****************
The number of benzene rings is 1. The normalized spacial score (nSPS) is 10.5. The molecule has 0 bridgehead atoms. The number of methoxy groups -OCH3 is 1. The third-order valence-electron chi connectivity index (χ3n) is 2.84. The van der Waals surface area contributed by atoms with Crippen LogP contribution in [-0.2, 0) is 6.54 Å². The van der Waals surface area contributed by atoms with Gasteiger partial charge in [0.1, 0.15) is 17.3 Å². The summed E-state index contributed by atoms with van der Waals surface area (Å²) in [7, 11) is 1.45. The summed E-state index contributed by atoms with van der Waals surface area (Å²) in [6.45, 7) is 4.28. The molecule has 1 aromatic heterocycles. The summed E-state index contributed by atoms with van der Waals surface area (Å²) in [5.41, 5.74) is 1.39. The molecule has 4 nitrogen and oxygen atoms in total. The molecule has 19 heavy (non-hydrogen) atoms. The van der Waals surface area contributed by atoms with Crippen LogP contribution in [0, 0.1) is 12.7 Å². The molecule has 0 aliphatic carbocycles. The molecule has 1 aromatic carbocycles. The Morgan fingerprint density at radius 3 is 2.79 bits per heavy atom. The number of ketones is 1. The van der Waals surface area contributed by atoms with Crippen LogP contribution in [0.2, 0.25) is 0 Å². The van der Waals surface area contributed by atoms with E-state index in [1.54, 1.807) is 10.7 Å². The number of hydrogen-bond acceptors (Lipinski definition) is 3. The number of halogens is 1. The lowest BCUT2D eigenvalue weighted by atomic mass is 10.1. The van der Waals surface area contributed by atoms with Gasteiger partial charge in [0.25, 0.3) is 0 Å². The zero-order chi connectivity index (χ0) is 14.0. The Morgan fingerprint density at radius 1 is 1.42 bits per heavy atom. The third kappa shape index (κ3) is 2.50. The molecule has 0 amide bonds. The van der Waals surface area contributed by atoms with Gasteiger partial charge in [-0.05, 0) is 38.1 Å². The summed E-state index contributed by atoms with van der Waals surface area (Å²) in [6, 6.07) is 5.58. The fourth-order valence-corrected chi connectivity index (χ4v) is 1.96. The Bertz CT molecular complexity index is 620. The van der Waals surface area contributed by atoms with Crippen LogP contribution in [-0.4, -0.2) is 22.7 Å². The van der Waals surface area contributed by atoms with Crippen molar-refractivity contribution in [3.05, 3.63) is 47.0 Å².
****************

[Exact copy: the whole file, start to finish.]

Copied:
The number of benzene rings is 1. The normalized spacial score (nSPS) is 10.5. The molecule has 0 bridgehead atoms. The number of methoxy groups -OCH3 is 1. The third-order valence-electron chi connectivity index (χ3n) is 2.84. The van der Waals surface area contributed by atoms with Crippen LogP contribution in [-0.2, 0) is 6.54 Å². The van der Waals surface area contributed by atoms with Gasteiger partial charge in [0.1, 0.15) is 17.3 Å². The summed E-state index contributed by atoms with van der Waals surface area (Å²) in [7, 11) is 1.45. The summed E-state index contributed by atoms with van der Waals surface area (Å²) in [6.45, 7) is 4.28. The molecule has 1 aromatic heterocycles. The summed E-state index contributed by atoms with van der Waals surface area (Å²) in [5.41, 5.74) is 1.39. The molecule has 4 nitrogen and oxygen atoms in total. The molecule has 19 heavy (non-hydrogen) atoms. The van der Waals surface area contributed by atoms with Crippen LogP contribution in [0, 0.1) is 12.7 Å². The molecule has 0 aliphatic carbocycles. The molecule has 1 aromatic carbocycles. The Morgan fingerprint density at radius 3 is 2.79 bits per heavy atom. The number of ketones is 1. The van der Waals surface area contributed by atoms with Crippen LogP contribution in [0.2, 0.25) is 0 Å². The van der Waals surface area contributed by atoms with E-state index in [1.54, 1.807) is 10.7 Å². The number of hydrogen-bond acceptors (Lipinski definition) is 3. The number of halogens is 1. The lowest BCUT2D eigenvalue weighted by atomic mass is 10.1. The van der Waals surface area contributed by atoms with Gasteiger partial charge in [0.25, 0.3) is 0 Å². The zero-order chi connectivity index (χ0) is 14.0. The Morgan fingerprint density at radius 1 is 1.42 bits per heavy atom. The third kappa shape index (κ3) is 2.50. The molecule has 0 amide bonds. The van der Waals surface area contributed by atoms with Gasteiger partial charge in [-0.05, 0) is 38.1 Å². The summed E-state index contributed by atoms with van der Waals surface area (Å²) in [6, 6.07) is 5.58. The fourth-order valence-corrected chi connectivity index (χ4v) is 1.96. The Bertz CT molecular complexity index is 620. The van der Waals surface area contributed by atoms with Crippen LogP contribution in [-0.4, -0.2) is 22.7 Å². The van der Waals surface area contributed by atoms with Crippen molar-refractivity contribution in [3.05, 3.63) is 47.0 Å².